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Elias Okon, Daniel Sudarsky
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preprint description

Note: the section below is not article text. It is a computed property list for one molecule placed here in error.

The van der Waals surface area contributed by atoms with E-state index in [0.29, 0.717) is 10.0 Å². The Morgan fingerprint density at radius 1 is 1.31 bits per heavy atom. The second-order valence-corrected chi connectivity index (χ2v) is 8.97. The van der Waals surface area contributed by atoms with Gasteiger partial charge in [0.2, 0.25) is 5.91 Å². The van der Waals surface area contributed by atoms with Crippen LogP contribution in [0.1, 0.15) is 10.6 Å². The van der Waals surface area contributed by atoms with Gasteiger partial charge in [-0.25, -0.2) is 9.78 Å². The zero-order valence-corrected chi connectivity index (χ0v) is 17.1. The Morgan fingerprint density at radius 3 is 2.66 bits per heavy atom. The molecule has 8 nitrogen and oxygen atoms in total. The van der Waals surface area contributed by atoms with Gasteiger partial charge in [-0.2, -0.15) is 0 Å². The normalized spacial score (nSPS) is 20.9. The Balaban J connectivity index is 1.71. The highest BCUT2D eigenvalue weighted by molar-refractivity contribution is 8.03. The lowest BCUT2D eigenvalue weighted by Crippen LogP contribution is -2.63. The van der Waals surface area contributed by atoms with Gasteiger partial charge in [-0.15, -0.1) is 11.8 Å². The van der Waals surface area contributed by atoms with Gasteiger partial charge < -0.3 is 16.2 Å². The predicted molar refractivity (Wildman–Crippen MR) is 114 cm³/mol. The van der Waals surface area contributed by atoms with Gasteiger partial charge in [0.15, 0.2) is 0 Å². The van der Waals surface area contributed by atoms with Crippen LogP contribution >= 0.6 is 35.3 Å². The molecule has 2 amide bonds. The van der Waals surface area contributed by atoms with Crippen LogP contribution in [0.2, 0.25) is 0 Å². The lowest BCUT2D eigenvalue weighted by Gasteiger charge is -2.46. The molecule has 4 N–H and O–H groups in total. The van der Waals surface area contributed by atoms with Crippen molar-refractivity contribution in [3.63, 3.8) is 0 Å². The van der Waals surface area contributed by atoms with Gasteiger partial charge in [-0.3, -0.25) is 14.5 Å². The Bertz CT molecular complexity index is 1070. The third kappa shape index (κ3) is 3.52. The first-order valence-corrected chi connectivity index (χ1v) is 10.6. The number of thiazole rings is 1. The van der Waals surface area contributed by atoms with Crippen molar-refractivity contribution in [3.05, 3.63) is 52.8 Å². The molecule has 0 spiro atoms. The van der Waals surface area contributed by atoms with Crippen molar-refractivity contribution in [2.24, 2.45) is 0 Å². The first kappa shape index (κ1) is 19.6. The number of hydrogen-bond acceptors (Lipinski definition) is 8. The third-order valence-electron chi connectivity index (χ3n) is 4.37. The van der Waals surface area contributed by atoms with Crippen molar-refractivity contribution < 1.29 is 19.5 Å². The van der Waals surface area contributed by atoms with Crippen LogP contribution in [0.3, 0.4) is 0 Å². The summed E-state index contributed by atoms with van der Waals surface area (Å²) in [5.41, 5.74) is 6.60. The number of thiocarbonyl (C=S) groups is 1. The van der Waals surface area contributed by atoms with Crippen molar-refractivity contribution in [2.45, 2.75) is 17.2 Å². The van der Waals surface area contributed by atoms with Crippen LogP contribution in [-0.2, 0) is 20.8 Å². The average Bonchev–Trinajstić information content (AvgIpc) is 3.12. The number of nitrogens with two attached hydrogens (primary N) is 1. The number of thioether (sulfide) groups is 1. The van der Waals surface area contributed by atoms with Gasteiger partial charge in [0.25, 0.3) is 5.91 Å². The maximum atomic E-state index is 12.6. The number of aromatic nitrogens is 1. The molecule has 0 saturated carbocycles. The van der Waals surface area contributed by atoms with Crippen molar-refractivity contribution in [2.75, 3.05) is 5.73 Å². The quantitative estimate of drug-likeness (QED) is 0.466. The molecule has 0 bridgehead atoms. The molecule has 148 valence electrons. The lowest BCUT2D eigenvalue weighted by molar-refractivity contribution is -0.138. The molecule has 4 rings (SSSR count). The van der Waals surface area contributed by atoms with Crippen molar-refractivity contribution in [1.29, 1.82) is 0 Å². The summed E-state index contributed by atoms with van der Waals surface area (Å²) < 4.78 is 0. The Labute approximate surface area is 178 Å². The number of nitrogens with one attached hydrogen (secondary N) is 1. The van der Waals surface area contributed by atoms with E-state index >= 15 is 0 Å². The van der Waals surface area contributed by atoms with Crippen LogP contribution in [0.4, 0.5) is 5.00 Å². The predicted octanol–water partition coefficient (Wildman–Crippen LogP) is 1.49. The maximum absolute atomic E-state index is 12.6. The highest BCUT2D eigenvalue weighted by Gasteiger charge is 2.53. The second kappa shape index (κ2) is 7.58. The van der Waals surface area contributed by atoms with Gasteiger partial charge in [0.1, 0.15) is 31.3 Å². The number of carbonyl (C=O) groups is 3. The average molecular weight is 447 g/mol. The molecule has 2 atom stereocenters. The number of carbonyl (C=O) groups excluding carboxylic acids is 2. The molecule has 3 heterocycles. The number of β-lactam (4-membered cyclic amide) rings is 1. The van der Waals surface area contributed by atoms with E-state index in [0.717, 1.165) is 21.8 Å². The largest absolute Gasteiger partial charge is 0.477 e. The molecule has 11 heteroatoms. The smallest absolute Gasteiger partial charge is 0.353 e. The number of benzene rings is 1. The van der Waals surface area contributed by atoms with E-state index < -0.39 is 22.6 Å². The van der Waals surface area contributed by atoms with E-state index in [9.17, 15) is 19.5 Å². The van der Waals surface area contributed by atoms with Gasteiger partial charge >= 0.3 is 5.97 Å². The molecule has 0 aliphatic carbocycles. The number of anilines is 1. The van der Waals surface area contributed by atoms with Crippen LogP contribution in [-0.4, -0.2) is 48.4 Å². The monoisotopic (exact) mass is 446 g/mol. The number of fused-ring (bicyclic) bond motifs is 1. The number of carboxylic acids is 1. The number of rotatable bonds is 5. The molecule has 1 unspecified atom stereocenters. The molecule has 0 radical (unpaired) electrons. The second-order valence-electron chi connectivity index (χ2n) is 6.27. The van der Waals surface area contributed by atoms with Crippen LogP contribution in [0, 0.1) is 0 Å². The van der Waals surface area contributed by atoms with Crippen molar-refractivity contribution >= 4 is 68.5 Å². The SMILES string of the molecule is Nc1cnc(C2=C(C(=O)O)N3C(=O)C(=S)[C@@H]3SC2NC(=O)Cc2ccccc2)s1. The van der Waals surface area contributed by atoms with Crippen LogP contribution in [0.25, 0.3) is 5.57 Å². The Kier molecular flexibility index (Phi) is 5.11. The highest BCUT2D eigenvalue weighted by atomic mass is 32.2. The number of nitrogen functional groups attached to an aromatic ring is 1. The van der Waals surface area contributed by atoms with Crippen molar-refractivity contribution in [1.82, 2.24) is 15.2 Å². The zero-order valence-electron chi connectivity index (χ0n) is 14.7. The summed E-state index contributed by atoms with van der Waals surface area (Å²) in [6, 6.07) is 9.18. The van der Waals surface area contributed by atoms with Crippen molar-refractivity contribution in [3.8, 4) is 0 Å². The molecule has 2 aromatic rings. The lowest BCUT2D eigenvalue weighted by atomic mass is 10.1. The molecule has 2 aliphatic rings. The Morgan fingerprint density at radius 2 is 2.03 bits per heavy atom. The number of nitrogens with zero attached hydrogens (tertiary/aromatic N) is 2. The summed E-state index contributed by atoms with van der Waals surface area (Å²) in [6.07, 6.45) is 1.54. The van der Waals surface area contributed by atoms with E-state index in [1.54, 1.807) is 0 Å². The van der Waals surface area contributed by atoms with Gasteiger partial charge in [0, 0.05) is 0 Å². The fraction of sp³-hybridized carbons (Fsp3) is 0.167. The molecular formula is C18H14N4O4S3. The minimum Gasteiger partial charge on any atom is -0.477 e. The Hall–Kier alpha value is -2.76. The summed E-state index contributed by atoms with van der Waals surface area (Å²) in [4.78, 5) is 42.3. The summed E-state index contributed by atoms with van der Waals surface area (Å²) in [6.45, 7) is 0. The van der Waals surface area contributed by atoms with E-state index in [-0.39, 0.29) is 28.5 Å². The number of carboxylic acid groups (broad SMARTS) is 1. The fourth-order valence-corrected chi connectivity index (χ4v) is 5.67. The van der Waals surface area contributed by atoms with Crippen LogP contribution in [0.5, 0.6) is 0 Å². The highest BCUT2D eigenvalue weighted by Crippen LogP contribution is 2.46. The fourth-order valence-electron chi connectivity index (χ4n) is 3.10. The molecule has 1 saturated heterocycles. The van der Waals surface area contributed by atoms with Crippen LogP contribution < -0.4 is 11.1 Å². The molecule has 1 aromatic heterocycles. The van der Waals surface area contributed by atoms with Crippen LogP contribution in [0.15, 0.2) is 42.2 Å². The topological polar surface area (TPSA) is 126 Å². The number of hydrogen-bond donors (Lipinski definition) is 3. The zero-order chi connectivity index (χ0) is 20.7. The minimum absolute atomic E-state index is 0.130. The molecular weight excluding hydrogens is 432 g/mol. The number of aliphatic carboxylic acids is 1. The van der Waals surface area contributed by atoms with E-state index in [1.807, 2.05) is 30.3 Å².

The Consistent Histories (CH) formalism aims at a quantum mechanical framework for the universe as a whole. CH stresses the importance of histories for quantum mechanics, as opposed to measurements, and maintains that a satisfactory formulation of quantum mechanics allows one to assign probabilities to alternative histories of the universe. It further proposes that each realm, that is, each set of histories to which probabilities can be assigned, provides a valid quantum-mechanical account, but that different realms can be mutually incompatible. Finally, some of its proponents offer an "evolutionary" explanation of our existence in the universe and of our preference for quasiclassical descriptions of nature. The present work questions the validity of claims offered by CH proponents asserting that it solves many interpretational problems in quantum mechanics. In particular, we point out that the interpretation of the framework leaves vague two crucial points, namely, whether realms are fixed or chosen and the link between measurements and histories. Our claim is that by doing so, CH overlooks the main interpretational problems of quantum mechanics. Furthermore, we challenge the evolutionary explanation offered and we critically examine the proposed notion of a realm-dependent reality.

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